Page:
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Meta announces ‘Make-a-Scene’, its AI image generation engine

Meta has announced its own AI image generation engine, ‘Make-a-Scene’, much like OpenAI’s Craiyon and Google’s Imagen. The engine can generate 2048 x 2048 resolution images by taking sketches and phrases as inputs. 

Meta’s AI stands out when generating its own images as it gives the user more control over the image’s composition by providing a rough sketch as input alongside a phrase.

Different AI engines use various techniques to create images from a person’s text input. This indicates that even after training with millions of images to learn the association between words and their corresponding images, AI engines still aren’t spot-on when turning a phrase into an image.

Meta announces 'Make-a-Scene', its AI image generation engine
Meta’s Make-a-Scene in action. | Source: Meta AI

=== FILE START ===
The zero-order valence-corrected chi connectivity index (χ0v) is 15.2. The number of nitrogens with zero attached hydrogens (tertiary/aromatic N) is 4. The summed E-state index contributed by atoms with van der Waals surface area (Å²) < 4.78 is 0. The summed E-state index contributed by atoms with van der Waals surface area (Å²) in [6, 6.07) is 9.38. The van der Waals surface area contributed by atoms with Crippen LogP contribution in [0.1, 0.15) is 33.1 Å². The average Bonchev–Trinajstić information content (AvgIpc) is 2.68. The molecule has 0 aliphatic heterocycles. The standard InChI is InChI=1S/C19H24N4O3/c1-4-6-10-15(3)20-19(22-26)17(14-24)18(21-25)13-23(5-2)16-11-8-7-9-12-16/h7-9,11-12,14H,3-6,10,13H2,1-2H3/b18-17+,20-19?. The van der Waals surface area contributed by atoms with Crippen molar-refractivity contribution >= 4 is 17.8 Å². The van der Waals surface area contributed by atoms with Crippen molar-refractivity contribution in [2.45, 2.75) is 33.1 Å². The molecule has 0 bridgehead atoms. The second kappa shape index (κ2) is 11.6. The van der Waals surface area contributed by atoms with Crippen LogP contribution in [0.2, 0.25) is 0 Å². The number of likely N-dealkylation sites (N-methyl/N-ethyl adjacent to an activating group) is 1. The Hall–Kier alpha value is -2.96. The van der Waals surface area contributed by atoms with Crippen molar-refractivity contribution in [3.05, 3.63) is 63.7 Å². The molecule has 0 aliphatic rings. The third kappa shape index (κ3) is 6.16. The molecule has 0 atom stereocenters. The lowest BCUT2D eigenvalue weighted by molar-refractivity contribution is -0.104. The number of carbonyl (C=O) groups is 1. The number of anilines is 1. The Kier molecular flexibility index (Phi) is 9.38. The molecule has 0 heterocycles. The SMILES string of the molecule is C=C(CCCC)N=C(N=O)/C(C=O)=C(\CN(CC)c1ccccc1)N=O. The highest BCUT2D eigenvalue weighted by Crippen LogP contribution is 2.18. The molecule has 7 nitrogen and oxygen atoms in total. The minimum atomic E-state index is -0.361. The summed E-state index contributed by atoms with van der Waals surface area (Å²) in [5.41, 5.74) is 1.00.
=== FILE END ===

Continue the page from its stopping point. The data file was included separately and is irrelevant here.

It also means that the user doesn’t exactly have control over the output image’s composition. There is no easy way to say which angle things in the image should be, whether the described objects should be large or small compared to one another, and which direction the lights and shadows should be using just text. 

With Make-a-Scene, users can convey their artistic vision to the AI engine with greater specificity using patterns, arrangements, depth of field, and their unique composition and structures. Meta’s AI engine uses a novel intermediate representation that the user chooses to control the scene layout, enabling detailed inputs like sketches.

The model primarily focuses on learning key aspects in the image that might be of more importance to the creator. According to Meta, this technique helped increase the generation quality of the FID score; a metric used to evaluate the quality of images generated by AI engines. 

In Meta’s testing, a panel of human evaluators chose text-and-sketch images over text-only images generated by an AI engine as better aligned with their original input 99.54% of the time. 

Meta has partnered with AI artists, including Sofia Crespo, Scott Eaton, Alexander Reben, and Refik Anadol, to develop Make-a-Scene further to use the engine and provide feedback. Currently, there’s no word on when the engine will be available to the general public.  

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